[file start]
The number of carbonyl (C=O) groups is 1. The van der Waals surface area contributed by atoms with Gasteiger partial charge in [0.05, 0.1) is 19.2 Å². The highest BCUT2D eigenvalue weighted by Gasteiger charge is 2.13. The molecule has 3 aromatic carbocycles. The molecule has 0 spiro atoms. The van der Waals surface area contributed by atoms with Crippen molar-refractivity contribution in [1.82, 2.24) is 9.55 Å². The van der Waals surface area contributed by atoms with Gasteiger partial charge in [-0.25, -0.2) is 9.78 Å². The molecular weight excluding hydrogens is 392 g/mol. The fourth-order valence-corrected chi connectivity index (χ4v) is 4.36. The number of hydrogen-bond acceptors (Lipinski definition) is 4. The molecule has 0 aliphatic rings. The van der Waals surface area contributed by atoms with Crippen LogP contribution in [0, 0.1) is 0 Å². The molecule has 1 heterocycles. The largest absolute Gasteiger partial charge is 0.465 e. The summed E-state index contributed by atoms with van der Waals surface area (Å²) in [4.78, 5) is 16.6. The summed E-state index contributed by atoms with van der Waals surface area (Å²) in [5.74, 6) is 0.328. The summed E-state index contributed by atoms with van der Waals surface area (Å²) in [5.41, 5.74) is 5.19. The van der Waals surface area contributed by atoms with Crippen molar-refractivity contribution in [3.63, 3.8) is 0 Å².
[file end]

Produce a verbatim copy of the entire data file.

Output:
The number of carbonyl (C=O) groups is 1. The van der Waals surface area contributed by atoms with Gasteiger partial charge in [0.05, 0.1) is 19.2 Å². The highest BCUT2D eigenvalue weighted by Gasteiger charge is 2.13. The molecule has 3 aromatic carbocycles. The molecule has 0 spiro atoms. The van der Waals surface area contributed by atoms with Crippen molar-refractivity contribution in [1.82, 2.24) is 9.55 Å². The van der Waals surface area contributed by atoms with Gasteiger partial charge in [-0.25, -0.2) is 9.78 Å². The molecular weight excluding hydrogens is 392 g/mol. The fourth-order valence-corrected chi connectivity index (χ4v) is 4.36. The number of hydrogen-bond acceptors (Lipinski definition) is 4. The molecule has 0 aliphatic rings. The van der Waals surface area contributed by atoms with Crippen LogP contribution in [0, 0.1) is 0 Å². The molecule has 1 heterocycles. The largest absolute Gasteiger partial charge is 0.465 e. The summed E-state index contributed by atoms with van der Waals surface area (Å²) in [4.78, 5) is 16.6. The summed E-state index contributed by atoms with van der Waals surface area (Å²) in [5.74, 6) is 0.328. The summed E-state index contributed by atoms with van der Waals surface area (Å²) in [5.41, 5.74) is 5.19. The van der Waals surface area contributed by atoms with Crippen molar-refractivity contribution in [3.63, 3.8) is 0 Å².